Pennsylvania had promised to adopt stronger limits by 1998, as part of a plan to meet health standards for ozone (smog), but failed to follow through on its commitment. "The Court's order is a victory for public health in the Philadelphia area," said Joe Minott, director of the Clean Air Council. "The decision will mean cleaner, healthier air for everyone."
The Philadelphia area has violated ozone standards for decades, placing thousands of residents at risk. Ozone is a severe lung irritant that damages lung tissue, reduces lung function, and causes symptoms such as chest pain, nausea, and pulmonary congestion. It has been linked to increased hospital and emergency room visits and asthma attacks. Children, the elderly, and those with lung ailments are particularly threatened.
"The time has come for state officials keep their promise to clean up the air," said Earthjustice attorney David Baron. "Their delay has not only violated the law, but also prolonged the public's exposure to dirty air."
Philadelphia's approved clean air plan included a schedule for strengthening emissions testing in two phases. State officials instituted the first phase, but not the second. The Court held that this delay violated the state's legally binding promise under the Clean Air Act to apply the stronger limits.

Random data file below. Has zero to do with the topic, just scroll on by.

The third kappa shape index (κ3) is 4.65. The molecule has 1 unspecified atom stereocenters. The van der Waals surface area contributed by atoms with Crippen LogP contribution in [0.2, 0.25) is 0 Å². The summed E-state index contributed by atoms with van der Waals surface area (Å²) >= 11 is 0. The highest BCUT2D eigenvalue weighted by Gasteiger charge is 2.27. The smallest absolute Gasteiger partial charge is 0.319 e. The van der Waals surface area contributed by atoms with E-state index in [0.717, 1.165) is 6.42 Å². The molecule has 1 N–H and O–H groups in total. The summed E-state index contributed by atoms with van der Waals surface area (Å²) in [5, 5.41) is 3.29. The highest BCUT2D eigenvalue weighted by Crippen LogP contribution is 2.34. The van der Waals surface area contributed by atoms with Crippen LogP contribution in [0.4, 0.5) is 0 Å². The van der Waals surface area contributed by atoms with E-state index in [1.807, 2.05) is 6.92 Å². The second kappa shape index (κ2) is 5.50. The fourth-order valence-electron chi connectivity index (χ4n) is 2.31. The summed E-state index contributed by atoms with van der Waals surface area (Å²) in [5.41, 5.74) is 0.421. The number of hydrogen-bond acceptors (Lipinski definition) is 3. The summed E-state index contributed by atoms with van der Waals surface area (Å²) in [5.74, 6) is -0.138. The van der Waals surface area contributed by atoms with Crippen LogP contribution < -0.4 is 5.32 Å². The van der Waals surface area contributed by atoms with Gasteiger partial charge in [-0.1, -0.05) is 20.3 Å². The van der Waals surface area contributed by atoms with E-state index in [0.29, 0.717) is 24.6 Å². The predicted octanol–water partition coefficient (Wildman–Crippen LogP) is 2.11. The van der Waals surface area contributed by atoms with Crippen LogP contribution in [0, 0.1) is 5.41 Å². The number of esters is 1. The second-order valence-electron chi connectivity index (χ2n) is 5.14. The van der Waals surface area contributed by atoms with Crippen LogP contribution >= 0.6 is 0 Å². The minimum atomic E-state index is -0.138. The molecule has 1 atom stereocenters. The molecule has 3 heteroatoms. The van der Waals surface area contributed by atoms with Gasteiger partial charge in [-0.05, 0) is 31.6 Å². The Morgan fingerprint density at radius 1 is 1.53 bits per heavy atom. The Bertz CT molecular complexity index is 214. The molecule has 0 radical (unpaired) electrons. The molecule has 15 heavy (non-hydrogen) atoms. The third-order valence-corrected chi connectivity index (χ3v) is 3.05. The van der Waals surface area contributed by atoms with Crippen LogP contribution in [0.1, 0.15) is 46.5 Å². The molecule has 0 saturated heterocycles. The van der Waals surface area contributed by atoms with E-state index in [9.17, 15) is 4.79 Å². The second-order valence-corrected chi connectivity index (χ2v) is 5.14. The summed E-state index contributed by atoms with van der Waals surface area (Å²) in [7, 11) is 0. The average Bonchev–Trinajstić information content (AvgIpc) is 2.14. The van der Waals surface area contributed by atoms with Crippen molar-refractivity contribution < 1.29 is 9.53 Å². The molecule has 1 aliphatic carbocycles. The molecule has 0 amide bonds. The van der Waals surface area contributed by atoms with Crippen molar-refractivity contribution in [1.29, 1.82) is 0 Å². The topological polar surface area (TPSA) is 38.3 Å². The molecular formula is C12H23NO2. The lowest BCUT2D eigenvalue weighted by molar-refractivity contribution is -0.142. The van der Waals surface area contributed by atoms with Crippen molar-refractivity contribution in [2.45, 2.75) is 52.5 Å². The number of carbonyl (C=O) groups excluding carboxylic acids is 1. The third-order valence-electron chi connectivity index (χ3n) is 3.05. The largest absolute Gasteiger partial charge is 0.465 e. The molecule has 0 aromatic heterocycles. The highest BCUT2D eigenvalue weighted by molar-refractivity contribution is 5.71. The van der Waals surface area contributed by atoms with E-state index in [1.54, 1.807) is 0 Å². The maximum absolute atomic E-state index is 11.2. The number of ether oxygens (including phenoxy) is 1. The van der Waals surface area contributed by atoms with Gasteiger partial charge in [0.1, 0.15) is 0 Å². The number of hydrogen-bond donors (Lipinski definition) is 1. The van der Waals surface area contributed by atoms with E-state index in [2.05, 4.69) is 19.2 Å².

In legal papers filed in November, state officials asked the Court for the option of implementing a modified version of the stronger program that might be more accurate. The Court's order allows for this option, provided that it is approved by the U.S. Environmental Protection Agency and fully implemented by next September's deadline.
The stronger emission limits are expected to be more effective in identifying cars, SUVs, and light trucks that are polluting more than they should. The EPA has found that such enhanced auto testing programs are very effective in reducing ozone-forming emissions from motor vehicles.
The Court order was issued by U.S. District Judge Jan DuBois in Philadelphia last week.